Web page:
Important to note. I first built up a good reserve of frozen dinners so that we won’t be having the third meal so close to the first two. I have it worked out about a month later. I use my frozen meals once a week so I plan to replace the meal with a new 3X1 meal that same week. If you want less cooking, you could make two 3X1 meals during the week. Or if you have more time, you could make two 3X1 meals a month. It’s up to you. But I would recommend building up a supply first.

Also a big help is that a lot of recipes call for part of a vegetable. I usually chop up the remaining onion or bell pepper and freeze it for use later. Some veggies should be blanched (something I’m learning to do too) or boiled before freezing like potatoes. If you have a left over veggie and aren’t sure if you can freeze it raw, look it up on the internet. That’s how I learned that it would be better to blanch leeks.

Here are some fairly quick recipes that you can use with this 3X1 method that turn out well for us.

Skillet Lasagna

1 jar marinara sauce
3 cups water
8 oz lasagna noodles
1 lb raw bulk hot Italian turkey sausage or pork sausage
2 garlic cloves
2 oz Parmesan cheese (I usually buy it pre-shredded to save time)
2 tbsp chopped fresh parley (you can skip this and/or use dried parsley)
1 cup fresh whole milk ricotta cheese (about 8oz)
½ cup shredded mozzarella cheese
¼ tsp coarsely ground black pepper

Combine sauce and water in a family size skillet and bring to boil. Break noodles crosswise into quarters and stir into sauce. Cover; reduce heat and simmer 16-18 minutes or until noodles are tender. Stir occasionally. Cook sausage in a separate skillet until sausage is no longer pink. Make sure to break it into small bite sized pieces. Add pressed garlic and cook an additional minute. Stir sausage into noodle mixture. Chop parley. Combine cheese, parsley and black pepper in a bowl. Put cheese mixture over noodles. Cover skillet and simmer 3-5 minutes or until cheese is melted and ricotta mixture is heated through. Serve. You can put additional Parmesan and/or parley on top.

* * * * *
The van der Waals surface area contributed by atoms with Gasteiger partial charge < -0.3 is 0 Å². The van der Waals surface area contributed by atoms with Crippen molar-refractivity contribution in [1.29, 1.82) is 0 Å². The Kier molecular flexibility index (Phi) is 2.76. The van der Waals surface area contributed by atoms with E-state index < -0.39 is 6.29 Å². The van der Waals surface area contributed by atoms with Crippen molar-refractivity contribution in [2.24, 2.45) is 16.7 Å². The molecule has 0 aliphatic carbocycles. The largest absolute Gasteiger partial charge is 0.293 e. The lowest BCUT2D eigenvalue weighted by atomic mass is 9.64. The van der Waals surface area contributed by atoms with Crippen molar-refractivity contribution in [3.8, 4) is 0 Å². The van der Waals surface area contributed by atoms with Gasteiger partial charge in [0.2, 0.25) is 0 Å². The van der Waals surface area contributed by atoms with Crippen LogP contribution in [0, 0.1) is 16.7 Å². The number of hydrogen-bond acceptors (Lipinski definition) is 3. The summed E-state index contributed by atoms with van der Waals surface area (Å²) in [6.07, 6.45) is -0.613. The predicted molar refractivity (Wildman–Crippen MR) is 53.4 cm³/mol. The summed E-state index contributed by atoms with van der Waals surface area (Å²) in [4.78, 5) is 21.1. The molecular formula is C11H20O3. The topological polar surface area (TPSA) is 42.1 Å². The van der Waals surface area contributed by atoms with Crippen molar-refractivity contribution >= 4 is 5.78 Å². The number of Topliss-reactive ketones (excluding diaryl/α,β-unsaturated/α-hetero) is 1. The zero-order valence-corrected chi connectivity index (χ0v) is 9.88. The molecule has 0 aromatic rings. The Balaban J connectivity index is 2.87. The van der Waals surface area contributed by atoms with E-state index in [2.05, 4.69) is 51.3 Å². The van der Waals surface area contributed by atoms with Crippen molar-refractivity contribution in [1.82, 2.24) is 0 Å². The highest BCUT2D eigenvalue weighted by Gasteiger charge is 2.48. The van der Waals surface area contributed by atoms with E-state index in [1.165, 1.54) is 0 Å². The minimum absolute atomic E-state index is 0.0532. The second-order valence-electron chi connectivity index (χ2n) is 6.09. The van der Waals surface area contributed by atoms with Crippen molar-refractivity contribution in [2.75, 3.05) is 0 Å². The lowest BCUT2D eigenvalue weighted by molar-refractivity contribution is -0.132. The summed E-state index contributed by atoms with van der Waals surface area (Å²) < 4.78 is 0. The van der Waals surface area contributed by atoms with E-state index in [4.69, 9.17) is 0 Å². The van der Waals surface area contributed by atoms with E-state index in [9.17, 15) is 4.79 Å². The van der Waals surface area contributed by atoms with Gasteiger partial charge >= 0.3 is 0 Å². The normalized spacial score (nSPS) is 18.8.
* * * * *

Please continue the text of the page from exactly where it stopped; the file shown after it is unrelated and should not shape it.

Cook and prep time: 30 minutes

Slow cook Chili
1 lb lean ground beef or turkey
1 ½ cups of chopped onion
1 ½ cups chopped green bell pepper
2 minced garlic cloves
1 or 2 28 ounce cans of diced tomatoes undrained (I eye ball it. Since I've tweaked this recipe I can‘t remember if it‘s one or two anymore)
2 15 ounce cans of kidney beans
2 ½ tbsp chili pepper
1 ½ tsp ground cumin
1 1/2 tsp salt
¾ tsp pepper

Brown ground beef with onion, bell pepper, and garlic in a skillet. Remove excess grease. Put mixture in your slow cooker. Add remaining ingredients. Stir to blend. Cover and cook Low 8-10 hours or High 4-5 hours. Serves 6-8. Total prep time about 20 minutes.

Bon Appetite!

1 comment:

  1. Nice! I have a chicken thing I freeze for Jas, but its all I've done so far.. No the pot pie I ended up freezing too. I want to start doing this too though now that we have more room. :-) Or something like it anyways.

    ReplyDelete